Canadian Medical Hall of Fame

“The fact that Dr. Stowe is a trailblazer for women in Canada cannot be overstated.”

© Steve Tracy and CMHF
2018 Inductee

Dr. Emily Stowe

Born: 
May 1, 1831 (Norwich Township, Ontario)
Died: 
April 29, 1903
Education: 
New York Medical College for Women (1867)
Dr. Emily Stowe ranks as a true pioneer. She is the first female public school principal in Ontario, the first female physician to practise medicine in Canada and a lifelong champion of women's rights who helped to found the Canadian Women’s Suffrage Association. In 1865, although opportunities for women to study medicine in Canada were limited, Emily Stowe applied to the Toronto School of Medicine. She was denied entry. Unable to study in Canada, she moved to the United States and enrolled at the New York Medical College for Women, a homeopathic institution. She obtained her degree in 1867 and returned to Canada, setting up practice on Richmond Street in Toronto.

In the mid-1860s, a reorganization in the medical profession made it obligatory for homeopathic physicians and doctors trained in the United States to take further medical courses to obtain their licenses. It was not until 1871 that Dr. Stowe would be admitted to the school becoming one of the first two women to attend lectures at the Toronto School of Medicine. On July 16, 1880, she was finally granted her medical license by the College of Physicians and Surgeons of Ontario.

In 1883, she spearheaded the creation of Woman’s Medical College in Toronto. Fifteen years later, “The Dispensary” was opened, a medical clinic created to provide practical clinical experience to the students of Woman’s Medical College. Services at The Dispensary were provided regardless of a patient's ability to pay and medical advice was free. In 1911, The Dispensary became Women’s College Hospital of Toronto which continues in operation today.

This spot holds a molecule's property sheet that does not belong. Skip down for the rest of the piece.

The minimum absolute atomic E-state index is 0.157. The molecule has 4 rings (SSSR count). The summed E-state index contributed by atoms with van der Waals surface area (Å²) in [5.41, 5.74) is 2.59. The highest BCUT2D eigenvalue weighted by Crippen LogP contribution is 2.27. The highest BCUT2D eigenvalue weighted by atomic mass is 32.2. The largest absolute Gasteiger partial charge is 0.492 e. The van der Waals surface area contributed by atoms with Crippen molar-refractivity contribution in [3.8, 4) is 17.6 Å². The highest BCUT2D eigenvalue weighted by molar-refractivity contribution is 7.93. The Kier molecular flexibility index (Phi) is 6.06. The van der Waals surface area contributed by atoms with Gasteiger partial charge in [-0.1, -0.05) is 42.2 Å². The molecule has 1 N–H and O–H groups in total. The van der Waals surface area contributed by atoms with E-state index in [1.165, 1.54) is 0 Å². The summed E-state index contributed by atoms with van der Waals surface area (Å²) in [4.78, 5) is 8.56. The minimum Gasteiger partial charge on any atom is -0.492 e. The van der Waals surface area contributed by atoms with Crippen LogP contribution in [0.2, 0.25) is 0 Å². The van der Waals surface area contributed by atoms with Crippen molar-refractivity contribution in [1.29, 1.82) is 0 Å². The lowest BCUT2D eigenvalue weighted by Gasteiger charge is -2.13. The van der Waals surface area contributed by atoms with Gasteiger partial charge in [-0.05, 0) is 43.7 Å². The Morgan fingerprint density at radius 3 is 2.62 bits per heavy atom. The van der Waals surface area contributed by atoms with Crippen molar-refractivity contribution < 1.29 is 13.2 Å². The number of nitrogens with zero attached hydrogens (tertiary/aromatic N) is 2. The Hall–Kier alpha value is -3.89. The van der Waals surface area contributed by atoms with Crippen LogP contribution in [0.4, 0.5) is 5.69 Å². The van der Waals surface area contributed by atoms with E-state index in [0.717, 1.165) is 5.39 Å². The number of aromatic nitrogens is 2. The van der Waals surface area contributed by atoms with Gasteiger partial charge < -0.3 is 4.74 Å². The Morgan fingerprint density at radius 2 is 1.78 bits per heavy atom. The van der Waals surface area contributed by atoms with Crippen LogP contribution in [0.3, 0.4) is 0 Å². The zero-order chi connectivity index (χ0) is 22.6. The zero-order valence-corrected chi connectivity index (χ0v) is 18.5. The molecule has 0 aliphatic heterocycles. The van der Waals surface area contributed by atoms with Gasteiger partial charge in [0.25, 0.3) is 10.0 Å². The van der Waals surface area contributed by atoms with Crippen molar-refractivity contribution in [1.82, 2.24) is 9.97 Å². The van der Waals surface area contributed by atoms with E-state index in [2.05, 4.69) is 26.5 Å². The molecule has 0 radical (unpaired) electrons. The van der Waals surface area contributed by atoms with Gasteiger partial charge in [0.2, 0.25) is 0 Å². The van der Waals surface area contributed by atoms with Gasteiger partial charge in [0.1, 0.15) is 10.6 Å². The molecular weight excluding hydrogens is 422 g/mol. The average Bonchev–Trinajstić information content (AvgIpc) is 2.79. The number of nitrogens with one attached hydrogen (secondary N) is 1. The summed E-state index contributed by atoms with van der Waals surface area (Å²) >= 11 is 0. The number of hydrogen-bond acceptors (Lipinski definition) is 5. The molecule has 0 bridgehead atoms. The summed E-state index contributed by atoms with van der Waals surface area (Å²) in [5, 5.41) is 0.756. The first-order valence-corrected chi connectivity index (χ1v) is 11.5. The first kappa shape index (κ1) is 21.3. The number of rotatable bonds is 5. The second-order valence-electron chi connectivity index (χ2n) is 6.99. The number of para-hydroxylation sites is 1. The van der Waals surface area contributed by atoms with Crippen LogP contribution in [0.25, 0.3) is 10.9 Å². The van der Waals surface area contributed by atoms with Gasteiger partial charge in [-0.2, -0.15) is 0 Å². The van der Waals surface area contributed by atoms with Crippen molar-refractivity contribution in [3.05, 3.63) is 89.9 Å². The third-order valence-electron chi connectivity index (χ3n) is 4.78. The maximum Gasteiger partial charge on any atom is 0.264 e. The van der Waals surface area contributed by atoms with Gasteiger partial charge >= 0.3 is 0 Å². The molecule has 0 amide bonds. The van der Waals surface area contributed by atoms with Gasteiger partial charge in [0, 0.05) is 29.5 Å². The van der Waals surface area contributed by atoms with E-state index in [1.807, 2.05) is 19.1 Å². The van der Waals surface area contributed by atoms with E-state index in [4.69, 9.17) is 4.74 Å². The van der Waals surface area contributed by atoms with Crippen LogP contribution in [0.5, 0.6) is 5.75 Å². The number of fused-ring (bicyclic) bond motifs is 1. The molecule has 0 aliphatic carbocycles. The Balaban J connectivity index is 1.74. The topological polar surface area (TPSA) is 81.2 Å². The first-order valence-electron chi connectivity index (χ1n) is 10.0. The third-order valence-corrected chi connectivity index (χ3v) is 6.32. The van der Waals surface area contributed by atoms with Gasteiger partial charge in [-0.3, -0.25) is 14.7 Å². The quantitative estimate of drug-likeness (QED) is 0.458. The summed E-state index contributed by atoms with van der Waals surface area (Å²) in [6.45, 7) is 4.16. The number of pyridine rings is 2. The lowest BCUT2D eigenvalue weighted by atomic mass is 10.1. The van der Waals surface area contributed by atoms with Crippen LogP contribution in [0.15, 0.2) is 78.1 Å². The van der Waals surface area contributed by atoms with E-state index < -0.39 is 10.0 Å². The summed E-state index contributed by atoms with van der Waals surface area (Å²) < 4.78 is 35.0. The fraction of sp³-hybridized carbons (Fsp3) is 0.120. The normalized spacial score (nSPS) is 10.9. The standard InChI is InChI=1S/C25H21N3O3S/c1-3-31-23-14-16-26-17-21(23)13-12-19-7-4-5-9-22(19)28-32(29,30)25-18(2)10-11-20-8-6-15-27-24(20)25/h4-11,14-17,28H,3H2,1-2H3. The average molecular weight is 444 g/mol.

Dr. Stowe also helped found the influential Toronto Women's Literary Guild, Canada's first suffragette group set up to fight for women's rights and improvement of working conditions. Pressure exerted by members of this club opened the doors for higher education for women in Toronto.

As a proponent of women’s rights, she was determined to help make medical education more readily available for women putting pressure on the University of Toronto to reverse its policy, enabling her daughter, Augusta Stowe-Gullen to become the first female doctor to graduate from a Canadian medical school.

Dr. Stowe died in 1903. She is remembered as a teacher, physician, and suffragist, a defender of women’s rights and a champion for women in medicine. Faced with repeated refusals to allow her to study in Ontario for her medical license, Dr. Stowe declared, “the day will come when these doors will swing wide open to every female who chooses to apply.” That day has come, and it is due to the perseverance and leadership of courageous women like Dr. Stowe.